Teaching Tips 155
Spring is officially with us here in the northern hemisphere & the Easter break is on the way for some, including us, so we won't be sending out the Weekly Tip next week - the next one will be on the 5th April. This week we've got a collection of ideas, links & plans on Easter, festivals & Spring.
A lesson plan on 10 very strange festivals:
- A lesson plan about Spring breaks:
Easter traditions around the world - stds explain local traditions & compare
with other countries. For a few links go to
- This could be the excuse
you've been waiting for - Chocolate! - coming from
Easter eggs - what a link! There's loads of info on the
net about the art of making chocolate, recipes, the history & care of chocolate - did you know that chocolate eaten
in moderation helps you live longer - we all secretly hoped
that anyway! http://www.exploratorium.edu/exploring/exploring_chocolate/
index.html There are some amusing quotes from choco
lovers at http://www.virtualchocolate.com/quotes.cfm There are a few sites which talk of chocolate eating being
better than sex! Among many reasons given are that it doesn't
make you pregnant, it's easy to find, size doesn't matter
with chocolate, it satisfies even when it has gone soft & you can have it on your work desk without offending
anyone! When looking at the theme of chocolate you could
incorporate a chocolate tasting into the lesson - stds taste
different ones & vote - it would be better to keep the
wrappers secret until the results are announced - lots of
fun! If you are abroad do try & get hold of some chocolates
from your home country to use in the tasting.
Lesson plan on the site about chocolate - quotes about chocolate & a chapter from 'Chocolat' - reading lesson:
- For the younger learners - a treasure hunt - two teams write instructions for each other, 'Look under the door for the next clue' etc, until they reach the Easter egg provided as a prize by their generous teacher!
- design & send Easter cards
- decorate eggs (getting into shapes & animal lexical sets etc.)
- make Easter Bunny masks
- interview the Easter Bunny
- chocolate tasting!
- Easter worksheets for the younger learner at:
- As they say on the site: "What is an "Easter Egg"? - The term "Easter Egg", as we use it here, means any amusing tidbit that creators hid in their creations. They could be in computer software, movies, music, art, books, or even your watch. There are thousands of them, and they can be quite entertaining, if you know where to look. This site will help you discover Easter Eggs in the things you see and use everyday, and let you share Easter Eggs you discover with the rest of the world." So, give your stds a different kind of Easter Egg.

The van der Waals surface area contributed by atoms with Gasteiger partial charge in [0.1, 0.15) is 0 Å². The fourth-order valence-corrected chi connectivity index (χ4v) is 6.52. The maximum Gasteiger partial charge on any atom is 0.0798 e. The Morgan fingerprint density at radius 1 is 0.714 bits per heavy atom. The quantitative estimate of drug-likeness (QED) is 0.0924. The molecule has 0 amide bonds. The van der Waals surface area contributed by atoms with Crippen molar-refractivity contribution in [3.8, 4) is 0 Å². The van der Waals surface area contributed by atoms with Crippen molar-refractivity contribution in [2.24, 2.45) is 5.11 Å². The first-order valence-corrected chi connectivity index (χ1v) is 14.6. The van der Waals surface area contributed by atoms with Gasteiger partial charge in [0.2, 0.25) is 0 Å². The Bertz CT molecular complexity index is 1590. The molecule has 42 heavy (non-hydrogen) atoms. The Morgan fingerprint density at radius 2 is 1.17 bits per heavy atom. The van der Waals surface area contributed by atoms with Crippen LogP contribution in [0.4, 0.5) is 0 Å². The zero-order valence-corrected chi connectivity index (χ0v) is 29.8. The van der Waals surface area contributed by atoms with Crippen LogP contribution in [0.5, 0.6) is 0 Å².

- Easter Island - 'has long been the subject of curiosity and speculation. How and why did its inhabitants carve and transport the massive statues which surround the island? What remains of this culture today, and what lessons can we learn from their legacy? This page is a resource for information on the Internet about Easter Island, also known as "Rapa Nui" and "Isla de Pascua".'
- Spring is the month for fashions - cut up lots of fashion pics from magazines - lots you can do with them - e.g. work out wardrobes for selves/each other/famous personalities - combined with physical description vocab - connected to mood adjectives reflected in clothes, adjective order, blind date describing appearance when meeting etc.…
- lots of ideas on Spring & the younger learner from Teach-nology
Gardens & Gardening - not a topic that comes up much in the coursebooks & no. 1 hobby in the UK - topical at this time of year:
- get stds to design their ideal gardens/parks - if you've got them, use cuisenaire rods.
- for the younger learner; plant something - use the topic of Spring as the basis for a project.
- Figurative language - all things to do with gardening - to flourish/to nip something in the bud/salt of the earth/raking over the ashes/a spurt of new growth/blossoming/blooming/to have green fingers, etc.. To get ideas on how to approach figurative language check out an ELTJ article - 50/1 January 1996 - called 'Using Figurative Language to Expand Students' Vocabulary' by Gillian Lazar. And also 'Meanings and Metaphors: Activities to Practise Figurative Language' (Cambridge Copy Collection) by Gillian Lazar (CUP):